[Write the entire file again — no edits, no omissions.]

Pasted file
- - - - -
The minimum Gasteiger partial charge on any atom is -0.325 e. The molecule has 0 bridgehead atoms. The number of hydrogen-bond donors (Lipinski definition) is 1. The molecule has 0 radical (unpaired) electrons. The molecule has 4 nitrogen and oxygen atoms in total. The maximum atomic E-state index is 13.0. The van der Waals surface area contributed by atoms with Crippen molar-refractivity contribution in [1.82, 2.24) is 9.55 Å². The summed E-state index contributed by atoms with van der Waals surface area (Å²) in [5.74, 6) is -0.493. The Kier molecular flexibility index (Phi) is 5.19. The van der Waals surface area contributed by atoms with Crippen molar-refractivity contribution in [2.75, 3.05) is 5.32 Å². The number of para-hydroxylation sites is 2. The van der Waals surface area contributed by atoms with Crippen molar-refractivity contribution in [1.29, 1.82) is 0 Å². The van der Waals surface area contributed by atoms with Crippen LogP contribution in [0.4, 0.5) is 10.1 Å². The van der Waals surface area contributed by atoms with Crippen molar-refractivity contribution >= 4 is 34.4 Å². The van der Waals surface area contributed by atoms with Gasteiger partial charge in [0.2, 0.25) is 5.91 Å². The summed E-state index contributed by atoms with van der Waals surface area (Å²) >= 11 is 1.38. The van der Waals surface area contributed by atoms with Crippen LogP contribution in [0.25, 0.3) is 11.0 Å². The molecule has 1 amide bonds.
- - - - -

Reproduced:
The minimum Gasteiger partial charge on any atom is -0.325 e. The molecule has 0 bridgehead atoms. The number of hydrogen-bond donors (Lipinski definition) is 1. The molecule has 0 radical (unpaired) electrons. The molecule has 4 nitrogen and oxygen atoms in total. The maximum atomic E-state index is 13.0. The van der Waals surface area contributed by atoms with Crippen molar-refractivity contribution in [1.82, 2.24) is 9.55 Å². The summed E-state index contributed by atoms with van der Waals surface area (Å²) in [5.74, 6) is -0.493. The Kier molecular flexibility index (Phi) is 5.19. The van der Waals surface area contributed by atoms with Crippen molar-refractivity contribution in [2.75, 3.05) is 5.32 Å². The number of para-hydroxylation sites is 2. The van der Waals surface area contributed by atoms with Crippen molar-refractivity contribution in [1.29, 1.82) is 0 Å². The van der Waals surface area contributed by atoms with Crippen LogP contribution in [0.4, 0.5) is 10.1 Å². The van der Waals surface area contributed by atoms with Crippen molar-refractivity contribution >= 4 is 34.4 Å². The van der Waals surface area contributed by atoms with Gasteiger partial charge in [0.2, 0.25) is 5.91 Å². The summed E-state index contributed by atoms with van der Waals surface area (Å²) >= 11 is 1.38. The van der Waals surface area contributed by atoms with Crippen LogP contribution in [0.25, 0.3) is 11.0 Å². The molecule has 1 amide bonds.